A Tennessee school board recently voted unanimously to ban a Pulitzer Prize-winning book about the experiences of Holocaust survivors due to "rough, objectionable language" and a drawing of a nude woman.
The McMinn County School Board voted 10-0 in a Jan. 10 meeting to remove "Maus" from its eighth-grade English language arts curriculum.
The vote followed discussion among board members and instructional supervisors about the book's content and how best to teach students about the Holocaust.
Arguments centered around what is age appropriate and what reflects the values of the district and the community, the Tennessean reported.
"Maus" is a graphic novel by comic artist Art Spiegelman that follows his Jewish parents in 1940s Poland from their early experiences of antisemitism to their internment in Auschwitz, CNN said.
The novel, intercut with the young author's attempts to coax the story out of his father as an old man, depicts Jewish people as mice and Nazis as cats.
The book was published in 1986, and Spiegelman was awarded a Pulitzer for it in 1992.
Eight "curse words" and the nude drawing were at the forefront of the concerns over the book, according to the board minutes.
"The values of the county are understood," McMinn County Director of Schools Lee Parkison said during the meeting. "There is some rough, objectionable language in this book."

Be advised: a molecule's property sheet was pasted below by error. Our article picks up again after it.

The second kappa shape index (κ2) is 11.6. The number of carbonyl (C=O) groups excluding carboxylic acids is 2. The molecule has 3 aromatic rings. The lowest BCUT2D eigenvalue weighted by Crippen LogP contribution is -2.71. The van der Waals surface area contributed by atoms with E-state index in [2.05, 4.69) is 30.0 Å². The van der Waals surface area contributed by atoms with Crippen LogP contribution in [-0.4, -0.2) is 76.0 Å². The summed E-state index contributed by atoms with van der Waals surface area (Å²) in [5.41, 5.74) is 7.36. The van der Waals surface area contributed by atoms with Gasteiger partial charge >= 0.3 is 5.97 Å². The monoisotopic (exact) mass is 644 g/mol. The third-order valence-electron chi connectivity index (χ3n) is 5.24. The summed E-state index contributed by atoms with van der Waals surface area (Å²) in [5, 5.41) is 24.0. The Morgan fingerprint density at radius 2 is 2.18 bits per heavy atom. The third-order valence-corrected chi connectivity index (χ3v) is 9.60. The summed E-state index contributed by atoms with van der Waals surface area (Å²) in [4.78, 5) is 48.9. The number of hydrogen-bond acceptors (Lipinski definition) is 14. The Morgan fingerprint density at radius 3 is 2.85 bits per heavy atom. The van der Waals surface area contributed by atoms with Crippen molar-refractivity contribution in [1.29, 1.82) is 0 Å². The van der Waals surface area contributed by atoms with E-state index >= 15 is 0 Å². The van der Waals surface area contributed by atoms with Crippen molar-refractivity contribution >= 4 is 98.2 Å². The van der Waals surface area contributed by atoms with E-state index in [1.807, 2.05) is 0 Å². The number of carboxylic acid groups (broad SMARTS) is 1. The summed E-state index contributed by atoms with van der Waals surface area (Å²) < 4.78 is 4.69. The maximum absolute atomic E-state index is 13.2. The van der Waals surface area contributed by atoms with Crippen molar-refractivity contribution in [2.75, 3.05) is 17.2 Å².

Board member Tony Allman said he was concerned about scenes in the book where mice were hung from trees and children were killed. The book also depicts suicide.
"Why does the educational system promote this kind of stuff?" he said. "It is not wise or healthy."
One teacher said that she believed the book represents the brutality of the Holocaust.
"There is nothing pretty about the Holocaust, and for me, this was a great way to depict a horrific time in history," instructional supervisor and former history teacher Julie Goodin said.
Rep. Steve Cohen, D-Tenn., released a statement condemning the board's decision, calling it reminiscent of the 1925 Scopes Monkey Trial, which centered on a young high school teacher accused of violating state law by teaching evolution.
"The unanimous decision of the McMinn County School Board to ban the graphic novel 'Maus' from its curriculum is another unfortunate and embarrassing example of close-mindedness," Cohen, who is Jewish, said in a statement.
"Art Spiegelman's novel opens minds to the history of the Nazi genocide we're remembering on today's anniversary of the liberation of the Auschwitz-Birkenau concentration camps in 1945. I look forward to seeing the school board decision reversed."
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